According to Hindu tradition, gotra is traced back to the seven Vedic sages, and in some castes, gotras were created by professions and not by birth.
New Delhi: A temple priest in Pushkar, Rajasthan, who presided over the puja offered by Rahul Gandhi on 26 November, has claimed that the Congress president is a Kashmiri Pandit and belongs to the Dattatreya gotra (clan).
This has once again led to a debate over his ancestry, as Rahul’s grandfather Feroze Gandhi was from the Parsi community.
ThePrint asked priests and cultural scholars to explain how the Pushkar priest arrived at this conclusion.
Rajinder Kumar Sharma, priest at New Delhi’s Nigambodh Ghat explained: “Indira Gandhi was the lone daughter of Jawaharlal Nehru, who was a Kashmiri Pandit. However, as she married Feroze Gandhi, a Parsi, their children adopted the gotra of their mother. That’s how Rahul is a Kaul Dattatreya.”
But there remains a bigger question: What exactly is gotra?
Origins of gotra
As per the Hindu tradition, gotra is traced back to the seven Vedic sages collectively known as ‘Saptarishi’. While they are not mentioned in the Vedas, different antique sources like the Upanishads and Brahmanas name different rishis, including Agastya, Atri, Bharadwaj, Bhrigu, Gautam, Jamadagni, Kashyap, Vasishth, and Vishvamitra.
The sages were said to be directly descended from Brahma, the creator of the universe, and hence their descendants were called ‘Brahmins’.
Mahanand Jha, associate professor at the Shri Lal Bahadur Shastri Rashtriya Sanskrit Vidyapeetha, said later on, other caste groups like Kshatriyas, Vaishyas and Shudras also adopted the gotras.
In some castes, the gotras were created by professions and not by birth. For example, blacksmiths belong to the Sanaga gotra, while goldsmiths are from Suparnasa gotra.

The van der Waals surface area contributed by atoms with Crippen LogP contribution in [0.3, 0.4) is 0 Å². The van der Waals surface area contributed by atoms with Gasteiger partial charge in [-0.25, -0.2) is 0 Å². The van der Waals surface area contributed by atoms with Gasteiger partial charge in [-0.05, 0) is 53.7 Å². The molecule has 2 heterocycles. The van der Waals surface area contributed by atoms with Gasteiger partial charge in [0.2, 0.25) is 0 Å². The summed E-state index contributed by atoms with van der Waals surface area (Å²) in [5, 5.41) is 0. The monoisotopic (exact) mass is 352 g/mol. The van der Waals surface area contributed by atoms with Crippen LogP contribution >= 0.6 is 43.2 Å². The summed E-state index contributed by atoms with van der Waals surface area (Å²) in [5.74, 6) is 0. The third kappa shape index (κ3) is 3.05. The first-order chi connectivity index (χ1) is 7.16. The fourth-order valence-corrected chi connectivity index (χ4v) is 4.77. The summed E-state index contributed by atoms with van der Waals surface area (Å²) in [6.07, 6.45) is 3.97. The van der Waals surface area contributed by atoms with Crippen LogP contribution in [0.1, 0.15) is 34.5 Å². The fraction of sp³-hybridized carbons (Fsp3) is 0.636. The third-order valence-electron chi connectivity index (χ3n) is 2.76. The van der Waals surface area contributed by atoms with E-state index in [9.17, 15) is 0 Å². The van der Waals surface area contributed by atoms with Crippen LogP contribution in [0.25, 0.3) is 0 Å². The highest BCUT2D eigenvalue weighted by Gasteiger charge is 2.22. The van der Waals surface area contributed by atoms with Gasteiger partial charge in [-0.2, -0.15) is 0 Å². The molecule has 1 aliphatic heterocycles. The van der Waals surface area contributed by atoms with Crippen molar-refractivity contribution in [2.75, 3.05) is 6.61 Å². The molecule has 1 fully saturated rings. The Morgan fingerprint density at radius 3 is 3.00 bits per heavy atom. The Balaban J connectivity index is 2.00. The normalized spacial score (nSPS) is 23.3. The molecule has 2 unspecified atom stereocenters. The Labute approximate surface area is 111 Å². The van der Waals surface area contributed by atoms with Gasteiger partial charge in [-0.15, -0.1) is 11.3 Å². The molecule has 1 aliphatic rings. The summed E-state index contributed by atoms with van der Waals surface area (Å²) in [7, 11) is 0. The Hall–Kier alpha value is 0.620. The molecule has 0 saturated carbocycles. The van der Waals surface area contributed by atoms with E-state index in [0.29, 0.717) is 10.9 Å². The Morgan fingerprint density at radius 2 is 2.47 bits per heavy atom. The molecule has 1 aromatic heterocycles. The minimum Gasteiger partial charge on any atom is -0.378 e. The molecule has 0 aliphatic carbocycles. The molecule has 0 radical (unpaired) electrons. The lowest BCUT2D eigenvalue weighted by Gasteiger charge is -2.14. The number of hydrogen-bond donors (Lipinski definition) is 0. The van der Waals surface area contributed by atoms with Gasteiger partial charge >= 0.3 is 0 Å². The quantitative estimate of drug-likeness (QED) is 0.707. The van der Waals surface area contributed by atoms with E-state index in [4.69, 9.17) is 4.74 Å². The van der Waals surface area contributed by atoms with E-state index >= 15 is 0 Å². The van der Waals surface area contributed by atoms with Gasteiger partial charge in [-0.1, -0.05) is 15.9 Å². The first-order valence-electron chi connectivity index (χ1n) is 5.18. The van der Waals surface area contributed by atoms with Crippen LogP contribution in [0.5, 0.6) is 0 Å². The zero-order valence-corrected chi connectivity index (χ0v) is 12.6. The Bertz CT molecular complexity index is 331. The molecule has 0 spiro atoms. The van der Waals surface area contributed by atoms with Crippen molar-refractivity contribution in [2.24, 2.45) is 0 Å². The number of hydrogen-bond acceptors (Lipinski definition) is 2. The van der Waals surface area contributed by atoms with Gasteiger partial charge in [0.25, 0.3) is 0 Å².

How it is passed on
Gotra lineage can be traced back in two ways — putra parampara where it is passed on from father to son, or shishya parampara where the student takes on the gotra of his guru.
“If someone is orphaned or does not have contact with his father, he can use the gotra of his teacher, as he is equivalent to the father,” said Sharma.
In some villages in Kerala, though, gotra is adopted from the mother’s side.
Patriarchy has ensured that an unmarried girl belongs to her father’s gotra, but adopts the husband’s gotra after marriage.
Role of gotra in Hindu marriages
Hindu tradition forbids marriages within the same gotra, as they are supposed to be descendants of the same parent (Saptarishi) and are thought of as siblings or cousins.
However, Sharma said there exists the shaka system, which allows a bride and groom of the same gotra to marry if they reside in two different regions of the country.
Jha said apart from spiritual reasons, there was also a scientific reason behind this. “Scientifically, if you marry within the same gotra, there is a high possibility that the blood group is the same, which can lead to medical complications. On the spiritual level, you will be marrying your cousins,” he claimed.
Legally, marriage within a gotra is not illegal since 1945, after a Bombay High Court ruling in the Madhavrao v Raghavendrarao case
‘Ill-effects’ of ignorance
Sharma and Jha agree that the ignorance of modern-day Hindus about their gotras is causing a lot of trouble, and will have a negative impact on future generations.
While Sharma said performing religious ceremonies, even cremation, had become difficult because people didn’t know their gotra, Jha claimed this ignorance was a major factor behind the rising number of divorces in the country.
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